Hell’s Foundations Quiver (Safehold #8) by David Weber
Synopsis from GoodReads:
TURNING OF THE TIDE
Centuries ago, the human race fought its first great war against an alien race—and lost. A tiny population of human beings fled to distant Safehold. Centuries later, their descendants have forgotten their history; for them, life has been an eternal Middle Ages, ruled by the Church of God Awaiting, whose secret purpose is to prevent the reemergence of industrial civilization.
But not all of Safehold’s founders were on board with this plan. Those dissidents left behind their own secret legacies. One of those is Merlin Athrawes, cybernetic avatar of one of Earth’s longdead defenders, now reawakened after a thousand years to restart human progress and reclaim our place in the universe. Merlin has intervened in the small Safeholdian realm of Charis, seeding it with ideas and innovations and helping it to rise to challenge the hegemony of the Church.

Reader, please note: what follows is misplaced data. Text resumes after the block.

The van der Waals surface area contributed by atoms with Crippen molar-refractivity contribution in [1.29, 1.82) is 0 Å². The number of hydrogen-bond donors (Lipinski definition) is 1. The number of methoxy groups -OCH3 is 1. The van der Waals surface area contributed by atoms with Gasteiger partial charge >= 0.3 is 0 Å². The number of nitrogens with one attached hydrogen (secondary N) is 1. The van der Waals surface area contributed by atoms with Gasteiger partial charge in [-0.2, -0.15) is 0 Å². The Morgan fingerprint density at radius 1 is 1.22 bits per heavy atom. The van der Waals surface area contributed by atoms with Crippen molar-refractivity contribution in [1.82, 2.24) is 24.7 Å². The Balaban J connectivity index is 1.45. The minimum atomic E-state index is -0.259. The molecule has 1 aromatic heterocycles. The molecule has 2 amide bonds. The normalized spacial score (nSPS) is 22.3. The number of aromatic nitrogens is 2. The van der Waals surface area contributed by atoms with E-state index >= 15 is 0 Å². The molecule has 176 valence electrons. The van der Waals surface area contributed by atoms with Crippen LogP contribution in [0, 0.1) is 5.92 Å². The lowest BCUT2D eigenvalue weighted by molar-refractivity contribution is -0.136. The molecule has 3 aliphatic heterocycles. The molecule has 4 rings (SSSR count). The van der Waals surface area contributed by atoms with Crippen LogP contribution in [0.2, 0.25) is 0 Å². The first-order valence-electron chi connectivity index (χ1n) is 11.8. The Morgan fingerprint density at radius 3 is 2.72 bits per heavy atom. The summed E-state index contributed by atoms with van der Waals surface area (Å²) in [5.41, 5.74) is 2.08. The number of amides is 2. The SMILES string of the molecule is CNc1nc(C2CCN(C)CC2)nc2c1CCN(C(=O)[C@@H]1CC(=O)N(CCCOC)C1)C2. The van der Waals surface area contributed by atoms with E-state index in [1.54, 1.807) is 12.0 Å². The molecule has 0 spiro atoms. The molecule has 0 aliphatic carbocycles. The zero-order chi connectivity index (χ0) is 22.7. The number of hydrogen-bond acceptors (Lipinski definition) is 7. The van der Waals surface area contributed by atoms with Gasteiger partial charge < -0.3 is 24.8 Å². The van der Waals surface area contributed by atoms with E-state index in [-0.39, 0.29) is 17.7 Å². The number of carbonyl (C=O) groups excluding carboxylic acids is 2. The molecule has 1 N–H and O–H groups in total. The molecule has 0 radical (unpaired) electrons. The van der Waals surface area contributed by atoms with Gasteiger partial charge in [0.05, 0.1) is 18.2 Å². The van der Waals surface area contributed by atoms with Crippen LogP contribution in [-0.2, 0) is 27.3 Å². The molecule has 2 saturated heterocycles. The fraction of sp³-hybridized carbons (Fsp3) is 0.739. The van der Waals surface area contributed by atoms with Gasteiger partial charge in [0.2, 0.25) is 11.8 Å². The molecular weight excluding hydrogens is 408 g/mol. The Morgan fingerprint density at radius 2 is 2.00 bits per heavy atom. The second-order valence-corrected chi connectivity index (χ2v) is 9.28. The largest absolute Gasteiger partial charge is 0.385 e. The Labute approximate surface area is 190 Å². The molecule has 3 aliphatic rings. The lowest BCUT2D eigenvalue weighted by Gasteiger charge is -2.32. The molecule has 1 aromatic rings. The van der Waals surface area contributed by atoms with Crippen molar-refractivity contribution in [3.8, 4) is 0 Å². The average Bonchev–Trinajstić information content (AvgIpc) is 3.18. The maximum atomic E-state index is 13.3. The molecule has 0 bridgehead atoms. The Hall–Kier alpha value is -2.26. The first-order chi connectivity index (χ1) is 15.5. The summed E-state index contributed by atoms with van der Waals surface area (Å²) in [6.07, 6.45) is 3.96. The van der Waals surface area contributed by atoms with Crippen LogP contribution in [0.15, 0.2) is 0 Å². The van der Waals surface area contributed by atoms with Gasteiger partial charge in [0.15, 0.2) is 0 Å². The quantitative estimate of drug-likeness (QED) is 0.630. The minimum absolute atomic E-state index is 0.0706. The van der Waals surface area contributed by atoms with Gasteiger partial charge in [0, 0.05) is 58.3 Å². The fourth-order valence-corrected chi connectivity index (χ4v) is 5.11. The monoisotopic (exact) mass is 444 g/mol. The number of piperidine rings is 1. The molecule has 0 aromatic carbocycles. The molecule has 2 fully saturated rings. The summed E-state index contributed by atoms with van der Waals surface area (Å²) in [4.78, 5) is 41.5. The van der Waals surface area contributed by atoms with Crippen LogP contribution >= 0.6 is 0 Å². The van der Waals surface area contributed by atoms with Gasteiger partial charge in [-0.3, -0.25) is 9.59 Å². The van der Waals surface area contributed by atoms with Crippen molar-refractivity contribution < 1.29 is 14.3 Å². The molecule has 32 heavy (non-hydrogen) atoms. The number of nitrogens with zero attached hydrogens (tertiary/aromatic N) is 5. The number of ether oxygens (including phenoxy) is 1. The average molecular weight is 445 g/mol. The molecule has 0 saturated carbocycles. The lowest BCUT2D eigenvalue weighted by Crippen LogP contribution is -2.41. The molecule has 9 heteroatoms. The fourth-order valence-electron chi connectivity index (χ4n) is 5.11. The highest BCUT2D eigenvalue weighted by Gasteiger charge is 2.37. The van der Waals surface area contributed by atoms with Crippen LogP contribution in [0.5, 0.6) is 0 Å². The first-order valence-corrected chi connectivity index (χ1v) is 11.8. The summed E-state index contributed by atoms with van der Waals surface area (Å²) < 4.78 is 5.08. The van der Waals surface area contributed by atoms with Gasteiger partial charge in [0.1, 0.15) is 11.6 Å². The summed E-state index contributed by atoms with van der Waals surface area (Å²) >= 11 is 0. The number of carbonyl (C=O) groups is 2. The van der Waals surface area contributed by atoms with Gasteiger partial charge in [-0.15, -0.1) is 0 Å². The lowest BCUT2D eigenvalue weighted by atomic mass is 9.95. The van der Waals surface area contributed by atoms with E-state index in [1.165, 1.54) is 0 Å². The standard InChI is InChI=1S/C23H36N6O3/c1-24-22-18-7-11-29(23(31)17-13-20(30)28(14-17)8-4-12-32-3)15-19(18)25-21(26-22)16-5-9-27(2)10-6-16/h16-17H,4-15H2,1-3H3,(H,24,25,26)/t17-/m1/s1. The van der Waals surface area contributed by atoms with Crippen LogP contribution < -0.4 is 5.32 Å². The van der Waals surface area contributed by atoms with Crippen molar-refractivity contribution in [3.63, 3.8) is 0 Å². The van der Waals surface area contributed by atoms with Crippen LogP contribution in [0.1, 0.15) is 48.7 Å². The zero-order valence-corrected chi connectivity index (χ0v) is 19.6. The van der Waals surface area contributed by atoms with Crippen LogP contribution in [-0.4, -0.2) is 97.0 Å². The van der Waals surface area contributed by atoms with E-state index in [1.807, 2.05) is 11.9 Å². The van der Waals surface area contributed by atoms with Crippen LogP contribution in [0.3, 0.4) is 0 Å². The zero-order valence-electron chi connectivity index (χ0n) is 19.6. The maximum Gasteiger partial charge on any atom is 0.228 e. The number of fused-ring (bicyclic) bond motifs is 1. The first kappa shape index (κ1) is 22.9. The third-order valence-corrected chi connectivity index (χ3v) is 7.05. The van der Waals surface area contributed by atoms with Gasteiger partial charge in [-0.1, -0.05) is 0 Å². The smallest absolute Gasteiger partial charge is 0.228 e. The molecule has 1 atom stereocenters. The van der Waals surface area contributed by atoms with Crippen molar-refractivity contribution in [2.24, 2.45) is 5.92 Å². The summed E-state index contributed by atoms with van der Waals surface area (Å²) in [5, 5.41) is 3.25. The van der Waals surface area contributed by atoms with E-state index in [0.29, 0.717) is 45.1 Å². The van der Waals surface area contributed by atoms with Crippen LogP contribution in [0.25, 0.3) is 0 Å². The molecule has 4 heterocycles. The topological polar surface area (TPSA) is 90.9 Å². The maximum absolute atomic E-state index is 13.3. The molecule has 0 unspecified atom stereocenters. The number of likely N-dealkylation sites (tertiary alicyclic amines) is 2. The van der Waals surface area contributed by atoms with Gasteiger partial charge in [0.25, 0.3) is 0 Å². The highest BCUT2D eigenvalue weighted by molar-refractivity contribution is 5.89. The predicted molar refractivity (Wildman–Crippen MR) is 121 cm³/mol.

It’s been a long and bloody fight, but aided by a stream of inventions—breechloading rifles, signal rockets, claymore mines, new approaches to manufacturing and supply—Charis and its few allies seem to have finally gained the upper hand. Now major realms have begun to consider switching sides.
To all these ends, Merlin Athrawes has been everywhere, under multiple disguises and wielding hidden powers. The secret of who and what he is has been closely held. But a new player has arrived, one who knows many secrets—including Merlin’s own.